Unlike most other kids, 12-year-old Luis Arevalo doesn't have an entire summer of leisure and fun ahead of him. So far, he is experiencing the working world by spending time on the job with his dad, driving back and forth between Orange County and Las Vegas delivering mail.
It's not an ideal vacation. So Luis will appreciate the change of scenery — the Santa Monica Mountains instead of the open road — when he spends two weeks at Camp Mt. Crags and Camp Gilmore, operated in tandem and run by the Salvation Army.
Surrounded by oaks and evergreens in the scenic Malibu Canyon, Luis will have the chance to hike, swim, play games, rock climb and practice archery.
Luis has attended the Salvation Army's afterschool program in Whittier nearly every day after school for five years. There, he performs with the choir and in musical productions such as last winter's "Christmas County Spelling Bee." He also participates in the Adventure Corps, similar to Boy Scouts. The program is devoted to developing interpersonal skills, performing community service, building friendships and engaging in multicultural learning.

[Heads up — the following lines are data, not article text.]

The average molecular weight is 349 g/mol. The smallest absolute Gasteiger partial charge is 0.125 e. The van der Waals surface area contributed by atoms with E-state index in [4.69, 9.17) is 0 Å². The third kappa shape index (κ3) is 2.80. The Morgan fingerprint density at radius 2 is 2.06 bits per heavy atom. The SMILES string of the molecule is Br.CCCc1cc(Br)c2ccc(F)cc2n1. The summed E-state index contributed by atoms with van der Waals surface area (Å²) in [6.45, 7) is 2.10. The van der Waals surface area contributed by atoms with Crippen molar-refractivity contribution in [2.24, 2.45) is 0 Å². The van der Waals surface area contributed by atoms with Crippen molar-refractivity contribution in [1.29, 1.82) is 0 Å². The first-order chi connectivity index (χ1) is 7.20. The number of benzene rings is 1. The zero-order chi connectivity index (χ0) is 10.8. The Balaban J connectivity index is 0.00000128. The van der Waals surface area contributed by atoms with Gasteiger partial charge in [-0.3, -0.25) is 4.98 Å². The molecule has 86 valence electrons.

At the first of two camp sessions that he'll attend this summer, Luis will earn Adventure Corps emblems by completing specific tasks and activities. At the second, Luis will indulge his love of music with the camp's "Rock and Soul" theme, inspired by the Hard Rock Café.
A couple of years ago, Luis also attended the Salvation Army's Music Camp, where activities included hip-hop and rap classes. According to Robert Davidson, assistant corps officer, music camp teaches not just confidence but also stage presence, something Luis can carry with him for the rest of his life.
At the moment, Luis isn't thinking too hard about future plans. Like many boys his age, Luis loves video games and fantasizes about a career in that field. He says, "They have this thing where you can actually test video games and get paid for it! That's a pretty good job." He also considers the possibility of joining the Marines. His father encourages that goal, noting that the military can help with expenses of college and buying a home.
But for now, Luis is looking forward to two weeks of camp, enjoying friends, sports, music and the life of a 12-year-old boy.
With $1.6 million raised last year by the Los Angeles Times Summer Camp Campaign, approximately 6,500 children will go to camp in Southern California this summer.
The Summer Camp Campaign is part of the Los Angeles Times Family Fund, a McCormick Foundation fund, which matches all donations at 50 cents on the dollar.
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